Fascism and ideology
Fascism and ideology is the subject of numerous debates. The position of fascism on the political spectrum is a point of contention.
Various scholars have sought to define fascism, and the consensus is that fascism is an authoritarian ideology, but not every authoritarian ideology is fascist. Bertrand Russell wrote: "Fascism is not an ordered set of beliefs....there is no philosophy of fascism, but only a psycho-analysis." George Orwell has called fascism nothing more than an insult that various groups use against their political opponents.
Originally, fascism referred to a political movement that existed in Italy, which ruled the country from 1922 to 1943 under the leadership of Benito Mussolini. The term has also been used to describe a variety of nationalist movements that existed in Europe during the 1920s and 1930s, most notably German Nazism and clerical fascism. Since 1945, several political leaders across the world have been described as fascists, and there are some fringe groups that claim to follow the tradition of pre-1945 fascism (these are usually called neo-fascists).
The identification of specific countries and governments as fascist is nearly always controversial. The only example of a fascist regime that can be considered entirely uncontroversial is fascist Italy. Other countries that have been considered fascist by their supporters or opponents include: Imperial Japan, Spain under Francisco Franco, Portugal under António de Oliveira Salazar, Croatia under the UstaÅ¡e, Hungary under Miklós Horthy, and Romania under the Iron Guard.
 Fascism and the political spectrum
There is no agreement on the position of generic fascism on the political spectrum, as has been described as left, right, and center.
Fascism rejects the idea of class conflict in favor of class collaboration, and internationalism in favor of statist nationalism.
In 1932, Italian fascist philosopher Giovanni Gentile described fascism as a collectivist and statist right-wing ideology:
Granted that the 19th century was the century of socialism, liberalism, democracy, this does not mean that the 20th century must also be the century of socialism, liberalism, democracy. Political doctrines pass; nations remain. We are free to believe that this is the century of authority, a century tending to the "right", a Fascist century. If the 19th century was the century of the individual (liberalism implies individualism) we are free to believe that this is the "collective" century, and therefore the century of the State.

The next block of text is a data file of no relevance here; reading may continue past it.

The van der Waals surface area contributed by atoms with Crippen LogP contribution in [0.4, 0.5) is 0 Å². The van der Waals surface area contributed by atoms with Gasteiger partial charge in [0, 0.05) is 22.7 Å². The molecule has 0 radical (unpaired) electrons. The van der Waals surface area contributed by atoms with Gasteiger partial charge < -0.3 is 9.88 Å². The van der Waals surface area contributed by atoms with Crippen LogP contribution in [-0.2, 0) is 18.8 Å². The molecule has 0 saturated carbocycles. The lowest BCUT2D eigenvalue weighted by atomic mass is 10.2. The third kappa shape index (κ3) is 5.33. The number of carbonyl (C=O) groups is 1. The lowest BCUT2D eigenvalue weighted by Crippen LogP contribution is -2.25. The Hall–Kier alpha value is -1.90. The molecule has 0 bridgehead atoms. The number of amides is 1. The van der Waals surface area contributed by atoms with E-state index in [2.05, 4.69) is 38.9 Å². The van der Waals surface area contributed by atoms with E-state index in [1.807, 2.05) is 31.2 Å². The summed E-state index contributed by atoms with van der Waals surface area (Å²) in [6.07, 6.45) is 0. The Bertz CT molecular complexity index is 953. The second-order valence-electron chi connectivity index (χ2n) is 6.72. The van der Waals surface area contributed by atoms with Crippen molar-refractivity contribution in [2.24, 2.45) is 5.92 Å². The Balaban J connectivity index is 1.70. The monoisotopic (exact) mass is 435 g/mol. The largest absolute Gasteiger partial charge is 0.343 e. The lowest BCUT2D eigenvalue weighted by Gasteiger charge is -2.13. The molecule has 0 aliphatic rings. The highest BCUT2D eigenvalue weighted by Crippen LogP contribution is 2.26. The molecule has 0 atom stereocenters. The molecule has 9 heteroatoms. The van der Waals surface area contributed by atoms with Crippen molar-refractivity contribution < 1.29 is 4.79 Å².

Eugen Weber places fascism on the right: "...their most common allies lay on the right, particularly on the radical authoritarian right, and Italian Fascism as a semi-coherent entity was partly defined by its merger with one of the most radical of all right authoritarian movements in Europe, the Italian Nationalist Association (ANI)." Walter Laqueur says that historical fascism "did not belong to the extreme Left, yet defining it as part of the extreme Right is not very illuminating either", but that it "was always a coalition between radical, populist ('fascist') elements and others gravitating toward the extreme Right". Stanley Payne notes the alliances and sometimes fusion between fascists and right-wing authoritarians, but stresses the important differences between the two.
The left-wing influences on fascism are claimed to originate in the fact that several prominent fascist theorists began their political careers as socialists, syndicalists, anarchists, or a combination thereof. Benito Mussolini had been a prominent member of the Italian Socialist Party in his youth. He spent some years writing for a socialist newspaper before World War I, but his support for the war and his strong feelings of Italian nationalism caused him to reject socialism. He spent the war years without a definite political cause, and later began setting the foundations for what became the fascist movement. By the time Mussolini gained power, many of his old comrades on the left were the first targets of his political police.